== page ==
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near him. His presence communicates delight and confidence. His thankful, serene, and peaceful spirit, diffuses itself, as it were, around him; and he thus alleviates, both in regard to himself and others, those calamities which none, in the present chequered scene, can escape. He experiences the truth of the apostolic declaration, that “godliness with contentment is great gain.”

IV. Contentment is recommended to us by the consideration of the perishable nature of all earthly enjoyments, and the enduring and eternal happiness of heaven. Worldly good is almost always estimated above its real value ; and hence the inordinate desire with which it is pursued, and the vexation and disappointment with which the pursuit is accompanied. Nor is it possible that real contentment can be ex. perienced, till this kind of good is seen in its true light, and treated according to its real nature ;-till our desires for its enjoyment are so moderated, that we shall expect from it that gratification only which the will of God has designed it to impart. All earthly good is limited, fleeting, perishable:

, but the Gospel sets before us good of another nature, which is unlimited, enduring, and eternal,—which yields the purest satisfaction even in anticipation, and which accumulates in the possession ;-and which, in the very pursuit, is happiness. He only is truly contented who has fixed his heart on this as his portion ; who enjoys all temporal blessings with thankfulness to his Heavenly Father, but who thinks not of murmuring when they are resumed or withheld,—and who expects to realize, after a few years shall have elapsed,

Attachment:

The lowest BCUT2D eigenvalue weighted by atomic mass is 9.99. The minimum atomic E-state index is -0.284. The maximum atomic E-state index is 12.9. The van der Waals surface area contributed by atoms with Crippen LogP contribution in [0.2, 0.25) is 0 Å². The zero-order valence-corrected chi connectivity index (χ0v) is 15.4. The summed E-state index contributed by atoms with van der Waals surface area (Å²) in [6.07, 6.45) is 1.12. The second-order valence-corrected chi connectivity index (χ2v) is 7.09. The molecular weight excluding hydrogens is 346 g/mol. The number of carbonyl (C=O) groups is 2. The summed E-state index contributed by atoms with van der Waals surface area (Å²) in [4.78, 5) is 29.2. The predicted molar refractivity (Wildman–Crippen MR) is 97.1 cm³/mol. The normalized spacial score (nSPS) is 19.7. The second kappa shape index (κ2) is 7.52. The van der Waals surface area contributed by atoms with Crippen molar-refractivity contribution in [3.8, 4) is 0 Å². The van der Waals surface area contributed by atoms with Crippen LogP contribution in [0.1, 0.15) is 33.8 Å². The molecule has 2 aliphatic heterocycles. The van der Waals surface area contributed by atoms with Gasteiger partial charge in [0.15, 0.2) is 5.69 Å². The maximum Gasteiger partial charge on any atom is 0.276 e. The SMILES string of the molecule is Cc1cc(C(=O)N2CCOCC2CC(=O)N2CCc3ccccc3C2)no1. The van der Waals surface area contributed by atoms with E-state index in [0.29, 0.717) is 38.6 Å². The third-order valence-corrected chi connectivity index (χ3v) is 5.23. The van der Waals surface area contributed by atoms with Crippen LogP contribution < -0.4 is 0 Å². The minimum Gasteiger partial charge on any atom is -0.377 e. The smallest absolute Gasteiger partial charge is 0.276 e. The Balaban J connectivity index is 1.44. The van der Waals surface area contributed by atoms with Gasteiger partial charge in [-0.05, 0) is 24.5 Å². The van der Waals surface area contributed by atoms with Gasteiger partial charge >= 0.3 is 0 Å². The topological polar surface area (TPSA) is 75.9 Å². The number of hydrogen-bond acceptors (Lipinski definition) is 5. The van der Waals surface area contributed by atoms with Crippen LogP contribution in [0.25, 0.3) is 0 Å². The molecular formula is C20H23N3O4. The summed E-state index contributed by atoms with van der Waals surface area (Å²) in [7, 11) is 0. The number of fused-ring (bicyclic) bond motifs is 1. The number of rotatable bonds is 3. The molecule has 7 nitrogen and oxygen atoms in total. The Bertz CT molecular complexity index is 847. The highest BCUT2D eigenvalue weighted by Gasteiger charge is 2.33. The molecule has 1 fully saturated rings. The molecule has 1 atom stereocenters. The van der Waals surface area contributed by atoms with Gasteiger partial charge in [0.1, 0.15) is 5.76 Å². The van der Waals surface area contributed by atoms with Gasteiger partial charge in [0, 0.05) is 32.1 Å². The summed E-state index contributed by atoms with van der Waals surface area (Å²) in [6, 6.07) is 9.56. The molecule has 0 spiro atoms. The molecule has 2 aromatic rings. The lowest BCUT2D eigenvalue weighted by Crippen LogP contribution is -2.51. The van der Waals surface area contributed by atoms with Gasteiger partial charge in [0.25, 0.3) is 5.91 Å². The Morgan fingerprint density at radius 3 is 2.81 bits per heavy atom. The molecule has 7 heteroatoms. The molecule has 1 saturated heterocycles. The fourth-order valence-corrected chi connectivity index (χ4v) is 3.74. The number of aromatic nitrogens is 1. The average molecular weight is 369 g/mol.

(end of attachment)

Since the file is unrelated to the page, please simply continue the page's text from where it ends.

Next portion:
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the truth of the promise, “ Eye hath not seen, nor ear heard, neither have entered into the heart of man, the things which God hath prepared for them that love him*"



There are three evils which are opposed to contentment, and which of course are productive of much discontent; these I shall consider in their order :-they are worldly anxiety; the inordinate desire of worldly enjoyment, or covetousness; and the love of power, or the principle of ambition.

Worldly anxiety is a harassing concern either for our own comfort, or the comfort of those who are justly dear to us. It may be partly occasioned by the experience or the apprehension of trials. We feel that we are continually liable to afflictions, losses, and disappointments, which we cannot possibly escape. We are naturally led to make every exertion to avoid their recurrence in future, as well as to obtain that measure of worldly good which we conceive to be necessary to an exemption from some of the most painful of them. We are extremely desirous, it may be, to make provision for the objects of our affection,—a feeling which, when indulged in moderation, is in itself amiable and laudable, but which, when entertained with undue fervour and frequency, produces an anxious frame of mind. Especially is this the case, when the kind and overruling providence of God is overlooked, or when there is not implicit confidence reposed in it.

* i Cor. ii. 9.

It is unnecessary to point out, at any length, the folly and sinfulness of this temper of mind. It is foolish, since it is anxiety respecting what is in itself uncertain, fleeting, and what, however largely possessed, must be soon and for ever parted with; and also because it is utterly unavailing to the attainment of that which is so much desired. “ Which of you by taking thought can add to his stature one cubit? If then ye be not able to do that thing which is least, why take ye thought for the rest ?" It is sinful, because it disturbs and perplexes the mind, unqualifies for the prudent, successful, and acceptable discharge of duty, and since it tends to confirm that distrust in God, in his protecting goodness and care, from which, at first, it chiefly proceeded. It often issues in discontent, to which, in every stage of its progress, it is nearly allied; while it awakens the ingratitude, envy, selfishness, and presumption, which the human heart is so prone to indulge. Has it not a pernicious influence on the temper, the peace, the domestic quiet, of the person under its influence? Does it not expose him to the temptation of undervaluing the interests of others, and of using unwarrantable means to gain possession of what has given him so much concern, and which he estimates so highly?